You can emulate U2, musicians told

The kind of small beginnings that U2 enjoyed in their own school could yet lead to fame for Ireland’s budding musicians, the Edge predicts.

The Dublin group’s guitarist recounted yesterday how they started out using a small practice room at their own second-level school, little knowing they would become the world’s biggest music act.

They now hope that their support for music lessons will give more young people the same opportunities.

“We think it’s very important in U2 to give young people access to music from a young age. We had it ourselves at our school from first year onwards,” said the Edge.

“We also had the encouragement to use the music rooms when we first formed the band. And, at that stage, none of the members of the band had any idea where it would lead. We were just doing it because it was fun.”

The €7m provided by U2 and the Ireland Funds in 2009 has kept the Music Generation project alive and plans are now being made to expand the scheme. More than 5,000 children have benefited from subsidised high-quality music education in Cork City, Laois, Louth, Mayo, Sligo and Wicklow.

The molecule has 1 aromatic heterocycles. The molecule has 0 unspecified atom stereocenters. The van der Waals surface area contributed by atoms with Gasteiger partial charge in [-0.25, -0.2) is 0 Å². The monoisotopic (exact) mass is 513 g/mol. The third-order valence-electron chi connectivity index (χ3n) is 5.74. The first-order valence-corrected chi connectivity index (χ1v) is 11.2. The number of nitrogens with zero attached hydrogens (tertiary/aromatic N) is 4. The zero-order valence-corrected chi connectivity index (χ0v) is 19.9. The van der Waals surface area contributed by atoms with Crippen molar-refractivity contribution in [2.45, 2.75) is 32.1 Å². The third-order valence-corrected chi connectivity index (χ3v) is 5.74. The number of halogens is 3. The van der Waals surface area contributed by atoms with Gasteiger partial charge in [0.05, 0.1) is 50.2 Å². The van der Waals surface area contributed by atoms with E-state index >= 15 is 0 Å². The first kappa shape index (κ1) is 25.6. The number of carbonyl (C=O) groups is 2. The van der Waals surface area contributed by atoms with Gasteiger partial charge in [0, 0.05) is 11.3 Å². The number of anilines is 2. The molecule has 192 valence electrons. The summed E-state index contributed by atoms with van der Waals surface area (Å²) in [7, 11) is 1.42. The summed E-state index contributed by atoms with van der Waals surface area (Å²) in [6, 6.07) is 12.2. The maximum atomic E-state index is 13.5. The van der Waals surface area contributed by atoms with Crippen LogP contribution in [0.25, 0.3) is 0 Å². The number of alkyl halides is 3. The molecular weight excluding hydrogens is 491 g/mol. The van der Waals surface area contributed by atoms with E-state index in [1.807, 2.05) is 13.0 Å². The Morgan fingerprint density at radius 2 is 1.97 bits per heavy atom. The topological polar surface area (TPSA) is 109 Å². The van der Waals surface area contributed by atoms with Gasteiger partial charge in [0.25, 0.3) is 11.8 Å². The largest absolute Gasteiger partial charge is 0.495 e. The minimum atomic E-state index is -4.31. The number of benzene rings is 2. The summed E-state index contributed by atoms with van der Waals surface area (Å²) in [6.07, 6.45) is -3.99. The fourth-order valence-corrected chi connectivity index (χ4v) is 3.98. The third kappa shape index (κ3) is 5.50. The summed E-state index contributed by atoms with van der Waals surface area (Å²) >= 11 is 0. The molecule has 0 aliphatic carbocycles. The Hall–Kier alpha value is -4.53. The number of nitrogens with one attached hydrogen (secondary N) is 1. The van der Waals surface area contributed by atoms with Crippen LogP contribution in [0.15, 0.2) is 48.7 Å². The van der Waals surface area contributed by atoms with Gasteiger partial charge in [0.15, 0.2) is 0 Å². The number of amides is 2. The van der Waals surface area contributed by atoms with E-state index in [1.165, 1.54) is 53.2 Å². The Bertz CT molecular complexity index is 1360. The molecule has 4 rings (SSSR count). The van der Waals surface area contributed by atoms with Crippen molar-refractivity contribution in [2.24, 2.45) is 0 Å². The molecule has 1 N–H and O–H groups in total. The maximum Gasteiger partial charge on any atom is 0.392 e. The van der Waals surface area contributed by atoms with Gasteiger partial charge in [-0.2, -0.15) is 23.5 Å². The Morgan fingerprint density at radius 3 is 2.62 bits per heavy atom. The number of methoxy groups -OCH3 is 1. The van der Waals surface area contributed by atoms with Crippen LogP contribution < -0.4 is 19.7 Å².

The scheme is now being extended to Carlow, Limerick City, and Offaly/Westmeath, with hopes that it can become a national programme.

Those aims may be helped by the planned co-funding of the scheme from next year by the Department of Education, with plans to have the original €7m matched by Government and local education partnerships by 2016.

“This is to the music generation of Irish young people what the Young Scientist exhibition and all the energy that it mobilises, or what is now the Texaco art competition, are. There’s so much energy and talent there,” said Education Minister Ruairi Quinn.

“There are so many different ways of being good at school that aren’t being captured, and the energy that it unlocks, not just with the students but with their teachers and with their parents, is quite phenomenal.

And we need more of that creativity and more of that just being happy, because, as the Edge said, when U2 started together it was because they liked doing it.”

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